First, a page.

We are not describing the scenario with softer words like “wary” or “apprehensive” for the simple reason that commentary in the media of Pakistan has got into an all-out scare-mongering business, seeing a groundswell of support for the BJP’s prime ministerial candidate Narendra Modi in India. Pakistani journalists are apprehensive of military retaliation in case of a terrorist attack on India. They also want their citizens to believe Kashmiris are oppressed and that this oppression will increase under a Modi regime.
The ‘facts’ presented in these papers to further their point are either exaggerations or plain myth, as readers in India can see. It started right when Modi’s candidacy for India’s top executive post became imminent. Of course, the official, diplomatic position of Pakistan seeks to play down the fear factor, which the mainstream media has reported already.
First we quote what a media house in a third country has reported about the sentiment surrounding Modi in Pakistan. Then we are moving to Pakistani newspapers.
Deutsche Welle: “Most Indians probably think that Modi was unfairly maligned for his alleged involvement in the Gujarat killings, but for Pakistanis he was the mastermind of the massacre,” Abuzar Sharif, a journalist in Karachi, told DW. “Nobody has any proof of his role in the riots, but here in Pakistan, perceptions are stronger than reality. Modi is considered not only an anti-Pakistan politician, but also an anti-Islam Hindu fanatic,” the journalist added.
The Dawn: Modi, the chief minister of the western state of Gujarat, is a polarising figure, tainted by deadly anti-Muslim riots on his watch in 2002, but also credited with turning Gujarat into an economic powerhouse.
During the riots of 2002, as many as 2,000 people were killed, mainly Muslims. He is accused of turning a blind eye to the violence but denies any wrongdoing. (29 September 2013)
India will get tougher on territorial disputes with China and in its old rivalry with Pakistan if opposition leader Narendra Modi becomes the prime minister in May after a general election, two of his aides said.
Modi, a Hindu nationalist who is the front-runner to win the five-week election starting on April 7, has taken an aggressive tone against the two neighbouring nations. On the campaign trail, he has warned Beijing to shed its “mindset of expansionism” and in the past he has railed against Pakistan, an Islamic state, for attacks by Muslim militants in India…
Outgoing Prime Minister Manmohan Singh has pushed for peace with Pakistan, and had hoped to visit his birthplace in Pakistan’s Punjab province in a final gesture of reconciliation before leaving office.
But his efforts were stymied by opposition at home over Islamabad’s failure to act against those India holds responsible for masterminding a 2008 attack on the city of Mumbai in which 166 people were killed by 10 gunmen from Pakistan. (31 March 2014)
The News International: Most Indians agree that the reaction of the BJP government to a major subversive attack from across the border will be much more drastic.BJP leader Subraminiam Swami did not mince any words about this: “If one Mumbai happens, you can rest assured that a BJP government will react by (orchestrating) six Mumbais.” Scary, isn’t it. This might be a little far-fetched but any major Pakistani provocation will be a sure dead-ender for years in Modi Raj. (26 March 2014)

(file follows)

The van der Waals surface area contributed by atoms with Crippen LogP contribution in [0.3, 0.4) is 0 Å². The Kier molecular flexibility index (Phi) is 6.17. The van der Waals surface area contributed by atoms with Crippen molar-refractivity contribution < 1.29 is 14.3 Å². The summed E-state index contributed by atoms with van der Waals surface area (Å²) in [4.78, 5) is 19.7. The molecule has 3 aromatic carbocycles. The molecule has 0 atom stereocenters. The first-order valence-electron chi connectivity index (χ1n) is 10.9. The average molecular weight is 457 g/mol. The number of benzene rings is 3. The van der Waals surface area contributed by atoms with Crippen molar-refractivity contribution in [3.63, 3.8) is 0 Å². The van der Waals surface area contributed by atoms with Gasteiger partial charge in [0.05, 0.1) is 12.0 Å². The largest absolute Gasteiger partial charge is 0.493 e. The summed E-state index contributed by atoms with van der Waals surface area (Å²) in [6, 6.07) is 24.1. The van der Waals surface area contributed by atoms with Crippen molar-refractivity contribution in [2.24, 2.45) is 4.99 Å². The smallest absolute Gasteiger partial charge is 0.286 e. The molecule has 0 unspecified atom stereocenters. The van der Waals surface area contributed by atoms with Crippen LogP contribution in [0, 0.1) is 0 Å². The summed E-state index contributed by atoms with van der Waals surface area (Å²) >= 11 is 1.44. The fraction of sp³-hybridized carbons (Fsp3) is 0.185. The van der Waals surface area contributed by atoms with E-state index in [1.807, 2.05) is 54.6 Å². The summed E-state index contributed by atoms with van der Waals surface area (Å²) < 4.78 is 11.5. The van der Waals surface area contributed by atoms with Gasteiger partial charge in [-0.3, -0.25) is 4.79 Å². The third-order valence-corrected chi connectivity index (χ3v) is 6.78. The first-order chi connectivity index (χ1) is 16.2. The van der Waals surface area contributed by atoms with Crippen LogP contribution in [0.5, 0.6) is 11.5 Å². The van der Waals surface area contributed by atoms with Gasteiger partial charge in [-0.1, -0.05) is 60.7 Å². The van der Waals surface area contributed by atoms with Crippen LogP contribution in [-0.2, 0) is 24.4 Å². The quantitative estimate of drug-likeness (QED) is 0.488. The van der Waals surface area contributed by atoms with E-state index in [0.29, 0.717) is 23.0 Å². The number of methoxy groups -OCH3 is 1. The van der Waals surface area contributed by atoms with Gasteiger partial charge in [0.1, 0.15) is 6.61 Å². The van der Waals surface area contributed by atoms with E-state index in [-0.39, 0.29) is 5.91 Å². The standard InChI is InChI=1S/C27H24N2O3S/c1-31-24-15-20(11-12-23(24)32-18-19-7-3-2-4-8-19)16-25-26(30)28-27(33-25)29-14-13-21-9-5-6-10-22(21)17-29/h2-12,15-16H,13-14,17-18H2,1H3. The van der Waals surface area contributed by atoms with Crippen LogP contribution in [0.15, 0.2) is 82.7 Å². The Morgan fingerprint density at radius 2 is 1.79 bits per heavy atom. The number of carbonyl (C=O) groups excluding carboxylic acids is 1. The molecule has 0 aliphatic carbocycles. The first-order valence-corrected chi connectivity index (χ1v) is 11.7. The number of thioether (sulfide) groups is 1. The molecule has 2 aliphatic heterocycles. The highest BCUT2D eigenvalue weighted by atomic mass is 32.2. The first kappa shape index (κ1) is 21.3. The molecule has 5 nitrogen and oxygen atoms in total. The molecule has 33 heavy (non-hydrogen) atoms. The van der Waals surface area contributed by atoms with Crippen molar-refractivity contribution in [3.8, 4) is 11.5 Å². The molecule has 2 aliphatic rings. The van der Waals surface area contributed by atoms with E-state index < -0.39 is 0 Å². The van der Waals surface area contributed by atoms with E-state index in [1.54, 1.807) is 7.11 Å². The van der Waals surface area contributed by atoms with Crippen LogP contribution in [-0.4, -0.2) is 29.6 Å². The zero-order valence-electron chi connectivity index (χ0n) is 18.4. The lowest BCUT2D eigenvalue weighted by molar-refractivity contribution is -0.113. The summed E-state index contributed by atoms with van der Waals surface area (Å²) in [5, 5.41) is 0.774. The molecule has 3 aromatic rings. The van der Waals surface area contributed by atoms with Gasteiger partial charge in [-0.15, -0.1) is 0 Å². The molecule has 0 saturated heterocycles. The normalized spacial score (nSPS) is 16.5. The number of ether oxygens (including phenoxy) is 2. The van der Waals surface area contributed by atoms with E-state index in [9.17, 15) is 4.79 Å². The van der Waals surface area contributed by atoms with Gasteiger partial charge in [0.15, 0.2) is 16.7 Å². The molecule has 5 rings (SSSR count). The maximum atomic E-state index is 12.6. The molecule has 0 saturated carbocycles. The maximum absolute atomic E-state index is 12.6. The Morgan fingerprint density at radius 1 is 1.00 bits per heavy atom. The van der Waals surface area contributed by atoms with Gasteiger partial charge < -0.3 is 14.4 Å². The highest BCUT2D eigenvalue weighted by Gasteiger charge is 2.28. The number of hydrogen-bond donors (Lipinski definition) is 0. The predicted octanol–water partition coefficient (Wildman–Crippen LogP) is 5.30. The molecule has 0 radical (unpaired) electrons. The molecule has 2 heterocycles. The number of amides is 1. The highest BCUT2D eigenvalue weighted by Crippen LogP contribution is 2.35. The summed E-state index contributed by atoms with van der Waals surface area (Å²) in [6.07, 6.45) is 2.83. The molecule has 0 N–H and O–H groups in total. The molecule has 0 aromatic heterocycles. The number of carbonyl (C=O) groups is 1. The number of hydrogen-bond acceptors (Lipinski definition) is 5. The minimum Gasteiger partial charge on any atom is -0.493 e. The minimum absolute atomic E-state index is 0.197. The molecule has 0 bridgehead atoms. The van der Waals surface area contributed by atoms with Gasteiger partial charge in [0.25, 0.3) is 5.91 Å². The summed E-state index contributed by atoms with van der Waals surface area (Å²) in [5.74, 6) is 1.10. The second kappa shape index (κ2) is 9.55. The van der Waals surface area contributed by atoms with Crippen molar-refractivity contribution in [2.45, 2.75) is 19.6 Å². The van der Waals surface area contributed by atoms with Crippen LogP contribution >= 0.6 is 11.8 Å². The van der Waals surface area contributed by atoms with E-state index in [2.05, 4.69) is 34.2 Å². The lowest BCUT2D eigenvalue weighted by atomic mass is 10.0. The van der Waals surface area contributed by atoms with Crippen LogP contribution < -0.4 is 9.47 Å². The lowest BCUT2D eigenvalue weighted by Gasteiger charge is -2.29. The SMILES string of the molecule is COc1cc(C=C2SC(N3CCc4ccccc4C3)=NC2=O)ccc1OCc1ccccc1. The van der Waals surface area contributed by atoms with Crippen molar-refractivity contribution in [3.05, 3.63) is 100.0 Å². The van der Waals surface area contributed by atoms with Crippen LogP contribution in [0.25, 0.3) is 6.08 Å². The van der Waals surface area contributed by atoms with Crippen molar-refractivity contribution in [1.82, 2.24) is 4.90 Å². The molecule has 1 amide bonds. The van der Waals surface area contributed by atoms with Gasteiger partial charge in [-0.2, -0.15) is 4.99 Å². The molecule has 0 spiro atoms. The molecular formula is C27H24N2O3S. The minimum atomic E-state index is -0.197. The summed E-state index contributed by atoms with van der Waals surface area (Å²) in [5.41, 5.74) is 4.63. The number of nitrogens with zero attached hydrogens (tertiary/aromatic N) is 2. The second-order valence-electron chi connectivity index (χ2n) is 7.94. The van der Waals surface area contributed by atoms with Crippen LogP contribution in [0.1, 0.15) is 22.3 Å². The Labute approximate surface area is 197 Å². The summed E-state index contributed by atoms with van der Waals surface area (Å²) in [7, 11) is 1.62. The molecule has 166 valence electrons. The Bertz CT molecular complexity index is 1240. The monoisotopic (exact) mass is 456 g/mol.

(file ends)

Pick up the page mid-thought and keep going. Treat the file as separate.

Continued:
Those trying to find positives in a Modi win are hoping for the best. But perhaps they should prepare for something less benign. Don’t forget that even if Vajpayee did try to show flexibility over Kashmir he had first established his nationalist credentials by carrying out the Indian nuclear tests.
There is every reason to believe that if he wins Modi will want to do something similar. The Indian media are speculating about a possible short, sharp, post-election statement that India will no longer renounce the first use of nuclear weapons. And we can expect some strong statements on Kashmir too. Any attempt to increase the level of cross LoC infiltration is likely to meet a robust response. (Owen Bennett-Jones on 15 April 2014)
The Nation: In its election manifesto, the BJP vows to uphold India’s territorial integrity and abrogate a clause in the constitution that grants Jammu and Kashmir a degree of autonomy.
That puts Modi at odds with locals in Gulzarpora and many beyond who have long favored independence from India. Of more than 30 men gathered at a neighbor’s house to discuss Pandith’s murder, not one expressed allegiance to a mainstream political party. Asked if they preferred independence to staying with India, given the choice, all raised their hands. (24 April 2014)
The Express Tribune: The very fact that the Modi-inspired manifesto talks of a revision of India’s nuclear doctrine implies a natural escalation of tension with Pakistan. It also implies an escalation of divisive rhetoric and war-mongering under the guise of economic integrity and engagement. It was the Hindu right-wing government under Atal Behari Vajpayee that decided to test its nuclear weapons in 1998, an ominous beginning to South Asia’s nuclear age. (11 April 2014)
The right wing Hindu nationalist Bharatiya Janata Party’s (BJP) recently released manifesto says many things – and newspapers and people all over the world tell me a lot of it is problematic. There’s something about a reversal of India’s nuclear doctrine, apparently. And an Indian friend of mine told me they might be cutting beef production. But I wouldn’t know, because I can’t access BJP’s website, and neither can anyone else in Pakistan. Interestingly, it isn’t our government that banned it; the BJP itself made its website inaccessible to people from Pakistan, citing hacking threats. (Saim Saeed’s blog on 24 April 2014)